theROCK

Oh, Joy

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Joy is a fruit of the Holy Spirit. The fruits of the Holy Spirit are the result of God’s love and the new life we receive from being united with Jesus. The fruits provide a glimpse at eternal glory. Joy is, quite literally, a slice of heaven. When looking up “joy” in the catechism, it sends you to a passage about happiness that relates to hope, one of the theological virtues (CCC#1818). The virtue of hope responds to the aspiration to happiness which God has placed in the heart of every man; it takes up the hopes that inspire men’s activities and purifies them so as to order them to the Kingdom of heaven; it keeps man from discouragement; it sustains him during times of abandonment; it opens up his heart in expectation of eternal beatitude. Buoyed up by hope, he is preserved from selfishness and led to the happiness that flows from charity. Joy comes from love, love as it exists in true human charity. What brings you joy? True joy not just happiness. I had to stop and think about this. For me, I would be remiss if I didn’t state that the innocence and industry of children brings me true joy. True joy is in the giggles and silliness. True joy for me is connecting with another person so much so that I can see the face of God. True joy is recognizing God in the moments of my day especially on the hard days. True joy is seeing a goal completed knowing every skill set I’ve been given has been used to arrive there. True joy is surrender to the will of the Father. 

Where is your joy?

Love Your Neighbor As Yourserlf

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“Love your neighbor as yourself.” Gosh, like so many things Jesus says, at first glance, it sounds so easy, so straightforward. However, for people who struggle to love themselves, to truly see worth in themselves in the way God does, this verse can be particularly baffling. I have always found it easier to pour out myself for others who I care about, to compliment them, to see their value, their worth, than to see my own. I often find my worth in my ability to be useful to others. In doing this, I fail to see the fullness of my worth through God’s eyes, and in so doing fail to see the full complexity of my neighbor.  Loving our neighbor means more than what we refrain from doing to them, in living the commandments, but what we actively do for them in positive service projects. Loving our neighbor means meeting them where they are, by loving their complexity, their positive and negative traits, not for what they can and cannot do for us or even for themselves, but just for who they are. I think this is hard to do for many of us, because we don’t love ourselves in this complexity. We see ourselves as our career, our accomplishments, or our ability to raise a family. God is calling us to love our neighbor as we love our self, but this presumes loving our self. So I challenge you to get to know and love yourself, your faults and failings especially, as this will better prepare you to love your neighbor in a way that gives God joy, but also remember to give yourself grace along the way, it’s not as easy as it sounds.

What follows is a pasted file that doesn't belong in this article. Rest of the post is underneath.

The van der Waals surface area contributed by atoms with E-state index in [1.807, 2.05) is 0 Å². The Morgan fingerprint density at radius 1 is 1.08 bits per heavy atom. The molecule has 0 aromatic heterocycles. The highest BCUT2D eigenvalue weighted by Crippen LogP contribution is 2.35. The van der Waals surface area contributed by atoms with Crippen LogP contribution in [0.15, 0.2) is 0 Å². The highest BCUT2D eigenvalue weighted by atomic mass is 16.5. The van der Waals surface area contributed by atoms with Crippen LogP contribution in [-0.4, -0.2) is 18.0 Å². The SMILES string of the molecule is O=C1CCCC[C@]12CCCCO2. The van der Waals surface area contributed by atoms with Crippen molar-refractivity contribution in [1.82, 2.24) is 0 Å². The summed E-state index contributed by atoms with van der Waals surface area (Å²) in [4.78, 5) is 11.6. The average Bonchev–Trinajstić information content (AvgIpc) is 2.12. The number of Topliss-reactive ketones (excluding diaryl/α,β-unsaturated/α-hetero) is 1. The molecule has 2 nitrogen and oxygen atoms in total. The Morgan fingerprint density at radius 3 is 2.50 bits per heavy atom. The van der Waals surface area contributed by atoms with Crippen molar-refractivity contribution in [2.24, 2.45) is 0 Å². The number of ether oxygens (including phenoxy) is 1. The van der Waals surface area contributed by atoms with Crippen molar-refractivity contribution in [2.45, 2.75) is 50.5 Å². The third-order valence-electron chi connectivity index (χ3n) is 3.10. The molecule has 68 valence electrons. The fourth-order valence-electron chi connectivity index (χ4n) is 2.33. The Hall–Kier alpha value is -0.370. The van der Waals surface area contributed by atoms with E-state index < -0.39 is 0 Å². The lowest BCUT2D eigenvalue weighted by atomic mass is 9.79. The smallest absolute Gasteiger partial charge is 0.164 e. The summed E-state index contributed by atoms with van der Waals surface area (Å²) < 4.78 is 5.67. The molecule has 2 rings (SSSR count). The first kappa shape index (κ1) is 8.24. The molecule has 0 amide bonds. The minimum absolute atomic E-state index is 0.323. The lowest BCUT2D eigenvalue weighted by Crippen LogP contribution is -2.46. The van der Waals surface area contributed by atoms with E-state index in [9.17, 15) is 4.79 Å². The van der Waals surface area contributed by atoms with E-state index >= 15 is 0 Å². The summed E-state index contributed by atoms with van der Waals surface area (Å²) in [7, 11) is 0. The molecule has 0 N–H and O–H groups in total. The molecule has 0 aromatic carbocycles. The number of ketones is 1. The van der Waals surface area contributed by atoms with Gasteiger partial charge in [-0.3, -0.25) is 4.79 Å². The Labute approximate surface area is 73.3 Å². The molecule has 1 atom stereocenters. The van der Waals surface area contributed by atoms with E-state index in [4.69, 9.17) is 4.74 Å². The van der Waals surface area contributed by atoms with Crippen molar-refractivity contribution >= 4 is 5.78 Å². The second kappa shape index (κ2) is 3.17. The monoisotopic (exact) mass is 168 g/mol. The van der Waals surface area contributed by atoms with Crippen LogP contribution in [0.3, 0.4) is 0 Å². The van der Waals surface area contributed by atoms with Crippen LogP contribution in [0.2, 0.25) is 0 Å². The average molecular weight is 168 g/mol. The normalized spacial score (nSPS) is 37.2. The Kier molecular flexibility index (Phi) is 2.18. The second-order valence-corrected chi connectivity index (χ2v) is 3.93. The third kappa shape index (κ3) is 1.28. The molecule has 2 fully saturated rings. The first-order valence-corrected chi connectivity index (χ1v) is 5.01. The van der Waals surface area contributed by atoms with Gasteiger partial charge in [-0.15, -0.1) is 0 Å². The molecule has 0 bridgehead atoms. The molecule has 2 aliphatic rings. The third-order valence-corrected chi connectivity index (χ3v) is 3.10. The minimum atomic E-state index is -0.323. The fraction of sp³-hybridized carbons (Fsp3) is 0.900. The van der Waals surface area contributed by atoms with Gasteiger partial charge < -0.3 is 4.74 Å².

in Joy, Trust

Starting from Zero Again and Again

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This year, due to the coronavirus, we had to wait until the gradual reopening process allowed us to celebrate our Baccalaureate Mass for our eighth grade class. Even with the Mass, attendance was limited to parents only. As I thought about the limitations we are working under, and my belief they are here to stay for an extended period of time, I was contemplating what the average Catholic psyche is right now. 

This tragedy of the pandemic, has unfolded like a slow moving accident. If an asteroid would have hit our planet, we would have all responded quickly and in unity. But with the nebulous spread; broad, yet unsubstantiated restrictions, and unproven reopening, I am not sure what everyone is feeling. In a recent poll taken, well over half of Catholics do not yet feel comfortable attending public Masses, even with the accommodations. The haunting question is when will they? I borrowed the title of this reflection from an article I read a while back. It was from a young missionary, who described her experience of learning Spanish in Bolivia, re-learning the dialect in Peru, and having to learn administrative skills in her new job. She remarked on how she had to adjust to starting over again and again.

Maybe that captures our feelings best. In this atmosphere, more than ever, we ask ourselves, is God in control? If we answer ‘yes,’ we approach each day with confidence and joy. If we answer with doubt, we approach each new day with fear and trepidation. This young missionary put her complete trust in God in a new country, with a foreign language, and an insufficient skill set. She now has friends, speaks the language, and leads with confidence. Our situation is not even near as complex, can you put all your trust in God, starting today? 

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